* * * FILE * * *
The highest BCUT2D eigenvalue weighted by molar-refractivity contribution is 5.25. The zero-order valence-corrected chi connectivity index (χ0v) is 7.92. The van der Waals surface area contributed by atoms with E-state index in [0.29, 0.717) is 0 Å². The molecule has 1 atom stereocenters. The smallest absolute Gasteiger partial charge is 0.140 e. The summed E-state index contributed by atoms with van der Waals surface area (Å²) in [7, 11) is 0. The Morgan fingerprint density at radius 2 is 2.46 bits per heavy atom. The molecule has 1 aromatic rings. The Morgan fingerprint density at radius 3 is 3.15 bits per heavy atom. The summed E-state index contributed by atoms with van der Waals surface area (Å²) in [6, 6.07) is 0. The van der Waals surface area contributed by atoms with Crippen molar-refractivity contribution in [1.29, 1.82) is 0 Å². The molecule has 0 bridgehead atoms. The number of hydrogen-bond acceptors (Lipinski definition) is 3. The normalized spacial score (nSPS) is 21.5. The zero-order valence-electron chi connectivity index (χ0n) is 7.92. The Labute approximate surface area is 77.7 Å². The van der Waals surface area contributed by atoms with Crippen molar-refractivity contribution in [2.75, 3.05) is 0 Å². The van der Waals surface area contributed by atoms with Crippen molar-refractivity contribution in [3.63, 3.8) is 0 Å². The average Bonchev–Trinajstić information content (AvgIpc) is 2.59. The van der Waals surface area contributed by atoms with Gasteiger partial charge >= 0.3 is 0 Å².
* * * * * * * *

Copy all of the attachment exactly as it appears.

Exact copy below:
The highest BCUT2D eigenvalue weighted by molar-refractivity contribution is 5.25. The zero-order valence-corrected chi connectivity index (χ0v) is 7.92. The van der Waals surface area contributed by atoms with E-state index in [0.29, 0.717) is 0 Å². The molecule has 1 atom stereocenters. The smallest absolute Gasteiger partial charge is 0.140 e. The summed E-state index contributed by atoms with van der Waals surface area (Å²) in [7, 11) is 0. The Morgan fingerprint density at radius 2 is 2.46 bits per heavy atom. The molecule has 1 aromatic rings. The Morgan fingerprint density at radius 3 is 3.15 bits per heavy atom. The summed E-state index contributed by atoms with van der Waals surface area (Å²) in [6, 6.07) is 0. The van der Waals surface area contributed by atoms with Crippen molar-refractivity contribution in [1.29, 1.82) is 0 Å². The molecule has 0 bridgehead atoms. The number of hydrogen-bond acceptors (Lipinski definition) is 3. The normalized spacial score (nSPS) is 21.5. The zero-order valence-electron chi connectivity index (χ0n) is 7.92. The Labute approximate surface area is 77.7 Å². The van der Waals surface area contributed by atoms with Crippen molar-refractivity contribution in [2.75, 3.05) is 0 Å². The van der Waals surface area contributed by atoms with Crippen molar-refractivity contribution in [3.63, 3.8) is 0 Å². The average Bonchev–Trinajstić information content (AvgIpc) is 2.59. The van der Waals surface area contributed by atoms with Gasteiger partial charge >= 0.3 is 0 Å².